pieces can be read in any order that one wishes. But,
obviously, I have ordered them this way because each piece
builds on what came before. I am making the overview clear
here and providing links, as I began to see that it would
otherwise be confusing for many.
- a short overview of "Message from Michael" and
how I was led to write it
Michael: His Authentic Life..." -
Begins at the top of the next column and expands on some of
the themes that are covered in "Message from
Michael," but also provides additional context about
Michael Jackson and his life, which it seemed necessary to
provide as the years of persecution had a tendency to push
out of public view his considerable humanitarian and
philanthropic work, and his humanitarian, visionary work and
Other Audio from the "Michael Jackson and
the Authentic Life" Collection (orig. Entertonement.com)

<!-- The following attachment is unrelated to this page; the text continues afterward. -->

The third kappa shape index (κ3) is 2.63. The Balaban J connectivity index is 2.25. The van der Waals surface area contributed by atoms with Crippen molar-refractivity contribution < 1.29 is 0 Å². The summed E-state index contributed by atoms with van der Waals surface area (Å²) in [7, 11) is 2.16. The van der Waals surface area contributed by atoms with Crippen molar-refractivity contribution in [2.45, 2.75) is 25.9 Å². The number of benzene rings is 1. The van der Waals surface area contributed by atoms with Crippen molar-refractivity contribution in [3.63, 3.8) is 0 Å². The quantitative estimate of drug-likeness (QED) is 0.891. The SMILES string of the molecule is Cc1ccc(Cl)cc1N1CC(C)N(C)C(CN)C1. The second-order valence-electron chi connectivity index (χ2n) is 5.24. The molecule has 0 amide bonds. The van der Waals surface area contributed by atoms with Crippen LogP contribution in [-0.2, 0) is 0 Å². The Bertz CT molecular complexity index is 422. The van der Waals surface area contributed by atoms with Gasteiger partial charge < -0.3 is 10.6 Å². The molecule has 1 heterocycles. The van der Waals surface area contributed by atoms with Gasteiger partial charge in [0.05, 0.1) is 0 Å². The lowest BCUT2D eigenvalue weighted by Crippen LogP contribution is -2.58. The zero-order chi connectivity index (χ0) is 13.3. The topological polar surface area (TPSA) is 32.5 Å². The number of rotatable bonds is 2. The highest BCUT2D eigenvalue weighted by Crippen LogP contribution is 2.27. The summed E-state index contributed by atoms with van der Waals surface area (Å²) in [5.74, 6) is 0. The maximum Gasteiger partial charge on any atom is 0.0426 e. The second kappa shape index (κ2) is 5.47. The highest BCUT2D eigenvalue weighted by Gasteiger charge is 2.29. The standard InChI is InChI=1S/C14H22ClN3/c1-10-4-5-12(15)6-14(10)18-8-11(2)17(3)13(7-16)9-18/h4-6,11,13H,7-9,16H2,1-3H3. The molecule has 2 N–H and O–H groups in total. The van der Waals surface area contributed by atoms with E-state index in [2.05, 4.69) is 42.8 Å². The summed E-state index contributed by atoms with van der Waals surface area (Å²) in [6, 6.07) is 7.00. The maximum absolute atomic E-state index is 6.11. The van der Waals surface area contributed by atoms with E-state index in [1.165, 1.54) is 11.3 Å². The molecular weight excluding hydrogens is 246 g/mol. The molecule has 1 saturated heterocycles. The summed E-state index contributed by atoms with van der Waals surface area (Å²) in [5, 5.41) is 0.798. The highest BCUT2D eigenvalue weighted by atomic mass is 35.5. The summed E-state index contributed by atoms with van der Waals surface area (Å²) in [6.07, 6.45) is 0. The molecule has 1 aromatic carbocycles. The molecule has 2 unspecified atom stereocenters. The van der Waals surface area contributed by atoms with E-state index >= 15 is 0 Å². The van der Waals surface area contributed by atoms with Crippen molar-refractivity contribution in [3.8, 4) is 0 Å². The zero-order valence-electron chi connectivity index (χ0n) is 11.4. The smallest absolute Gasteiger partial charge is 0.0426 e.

Authenticity, Truth, and Hope Are Back: A Dawn of Cultural Awakening?
- SillyMickel Adzema
|Bringing Hope to Planet" by SillyMickel Adzema
"Michael Jackson's Influence
Transcends the Grave:
My Personal Story Revealed and Pitiful Men Who Can't Bear Goodness or Light.
Part 2: How to Commit Soul Murder,
by SillyMickel Adzema
"Will Oldham's Authentic Musical Path Opens Unbelievably Delightful Innerscapes in His Listeners:
His Genius Leaps so far Ahead as to Create a New Paradigm,
Which No Else Has Done in Music for Nearly 50 Years." by SillyMickel Adzema
You Say You Want a Revolution by SillyMickel Adzema
About "The Authentic Life"
their traditional practices, brutally separate us from our source of
life, guidance, and inspiration and create a blank slate at birth,